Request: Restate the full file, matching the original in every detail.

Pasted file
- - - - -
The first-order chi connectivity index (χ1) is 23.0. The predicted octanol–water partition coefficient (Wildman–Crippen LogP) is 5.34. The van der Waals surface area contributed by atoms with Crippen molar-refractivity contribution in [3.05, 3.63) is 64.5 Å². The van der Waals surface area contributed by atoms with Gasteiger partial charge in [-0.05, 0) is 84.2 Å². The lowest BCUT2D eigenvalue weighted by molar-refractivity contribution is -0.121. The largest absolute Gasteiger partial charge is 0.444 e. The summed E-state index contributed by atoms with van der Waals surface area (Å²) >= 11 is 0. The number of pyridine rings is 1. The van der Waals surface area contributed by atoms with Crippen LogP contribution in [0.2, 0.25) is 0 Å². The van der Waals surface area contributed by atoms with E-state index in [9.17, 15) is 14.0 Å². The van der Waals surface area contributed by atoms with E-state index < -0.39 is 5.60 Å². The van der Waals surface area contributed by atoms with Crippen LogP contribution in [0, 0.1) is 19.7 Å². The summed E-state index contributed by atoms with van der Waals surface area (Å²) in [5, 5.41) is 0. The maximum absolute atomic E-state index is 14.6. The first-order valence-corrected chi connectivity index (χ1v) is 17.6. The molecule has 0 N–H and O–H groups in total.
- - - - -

The first-order chi connectivity index (χ1) is 23.0. The predicted octanol–water partition coefficient (Wildman–Crippen LogP) is 5.34. The van der Waals surface area contributed by atoms with Crippen molar-refractivity contribution in [3.05, 3.63) is 64.5 Å². The van der Waals surface area contributed by atoms with Gasteiger partial charge in [-0.05, 0) is 84.2 Å². The lowest BCUT2D eigenvalue weighted by molar-refractivity contribution is -0.121. The largest absolute Gasteiger partial charge is 0.444 e. The summed E-state index contributed by atoms with van der Waals surface area (Å²) >= 11 is 0. The number of pyridine rings is 1. The van der Waals surface area contributed by atoms with Crippen LogP contribution in [0.2, 0.25) is 0 Å². The van der Waals surface area contributed by atoms with E-state index in [9.17, 15) is 14.0 Å². The van der Waals surface area contributed by atoms with E-state index < -0.39 is 5.60 Å². The van der Waals surface area contributed by atoms with Crippen LogP contribution in [0, 0.1) is 19.7 Å². The summed E-state index contributed by atoms with van der Waals surface area (Å²) in [5, 5.41) is 0. The maximum absolute atomic E-state index is 14.6. The first-order valence-corrected chi connectivity index (χ1v) is 17.6. The molecule has 0 N–H and O–H groups in total.